Plants either reproduce sexually or asexually, depending on the type of plant. In sexual reproduction, two germ cells, or gametes, fuse to create the beginning of a genetically unique offspring. In asexual reproduction, a plant cell splits in two to create a genetically identical offspring.
During sexual reproduction, a male gamete needs to fertilize a female gamete. Depending on the plant, this is accomplished in a variety of ways. In flowering plants, the male and female gametes are located on different parts of the same flower. The sperm, located in the pollen grains, fall on the carpel of the flower, where the female gametes are located. This process occurs because of wind pollination or insect pollination that transports the pollen grains to the female gametes. As a result of this pollination, a fruit is created, which contains the seeds of offspring. In mosses, sexual reproduction can only occur if the male and female plant gametes combine directly. Conifers have two different cones: a male and a female cone. The male cone gives off pollen that the female cone catches.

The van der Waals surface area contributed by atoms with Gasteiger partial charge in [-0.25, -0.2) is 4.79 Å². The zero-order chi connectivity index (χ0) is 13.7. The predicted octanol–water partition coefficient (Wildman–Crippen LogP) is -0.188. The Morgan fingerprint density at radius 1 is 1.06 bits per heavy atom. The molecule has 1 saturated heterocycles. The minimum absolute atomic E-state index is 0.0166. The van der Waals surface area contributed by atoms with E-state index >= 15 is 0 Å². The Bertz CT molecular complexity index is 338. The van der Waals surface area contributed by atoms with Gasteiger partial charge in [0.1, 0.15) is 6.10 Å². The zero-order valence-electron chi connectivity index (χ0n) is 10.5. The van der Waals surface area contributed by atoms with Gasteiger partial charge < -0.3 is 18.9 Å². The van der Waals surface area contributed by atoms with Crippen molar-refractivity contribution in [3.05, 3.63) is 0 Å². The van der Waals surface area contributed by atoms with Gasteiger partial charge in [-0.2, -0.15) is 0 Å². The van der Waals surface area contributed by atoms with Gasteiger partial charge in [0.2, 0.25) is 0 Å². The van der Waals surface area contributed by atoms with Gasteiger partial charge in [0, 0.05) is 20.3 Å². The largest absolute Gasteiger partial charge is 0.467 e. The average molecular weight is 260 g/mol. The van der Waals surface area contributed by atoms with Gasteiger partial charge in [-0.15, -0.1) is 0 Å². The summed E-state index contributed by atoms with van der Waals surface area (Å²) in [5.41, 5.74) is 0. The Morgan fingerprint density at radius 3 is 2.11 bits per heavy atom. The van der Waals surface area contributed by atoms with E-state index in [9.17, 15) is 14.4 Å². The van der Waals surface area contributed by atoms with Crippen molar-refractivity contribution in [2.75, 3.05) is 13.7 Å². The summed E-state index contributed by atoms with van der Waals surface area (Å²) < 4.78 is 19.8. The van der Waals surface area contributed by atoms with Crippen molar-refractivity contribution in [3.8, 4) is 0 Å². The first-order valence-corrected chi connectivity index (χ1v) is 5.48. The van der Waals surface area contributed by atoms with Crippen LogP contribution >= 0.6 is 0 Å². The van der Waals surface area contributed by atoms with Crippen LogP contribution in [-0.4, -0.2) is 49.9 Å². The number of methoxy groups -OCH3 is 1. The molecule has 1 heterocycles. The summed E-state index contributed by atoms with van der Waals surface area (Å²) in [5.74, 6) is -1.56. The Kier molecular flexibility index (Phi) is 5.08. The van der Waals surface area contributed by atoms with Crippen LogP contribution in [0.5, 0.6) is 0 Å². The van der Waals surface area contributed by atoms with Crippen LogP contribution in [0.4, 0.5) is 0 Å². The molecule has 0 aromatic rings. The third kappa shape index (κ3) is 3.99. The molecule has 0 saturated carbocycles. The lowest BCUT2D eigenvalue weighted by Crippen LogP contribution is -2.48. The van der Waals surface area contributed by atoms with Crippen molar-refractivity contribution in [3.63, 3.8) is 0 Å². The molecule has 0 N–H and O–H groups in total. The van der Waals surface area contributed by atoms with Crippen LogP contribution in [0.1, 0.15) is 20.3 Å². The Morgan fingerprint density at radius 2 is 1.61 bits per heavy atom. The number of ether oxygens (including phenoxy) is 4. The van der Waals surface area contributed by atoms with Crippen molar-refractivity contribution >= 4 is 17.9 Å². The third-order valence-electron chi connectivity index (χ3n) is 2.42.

Asexual reproduction occurs either through vegetative reproduction or apomixis. Vegetative reproduction occurs when a plant's shoots, roots and, sometimes, leaves fall onto moist dirt and take root. In apomixis, unfertilized plant seeds are used to create more offspring. Although asexual reproduction among plants occurs, sexual reproduction is far more common in most plant species.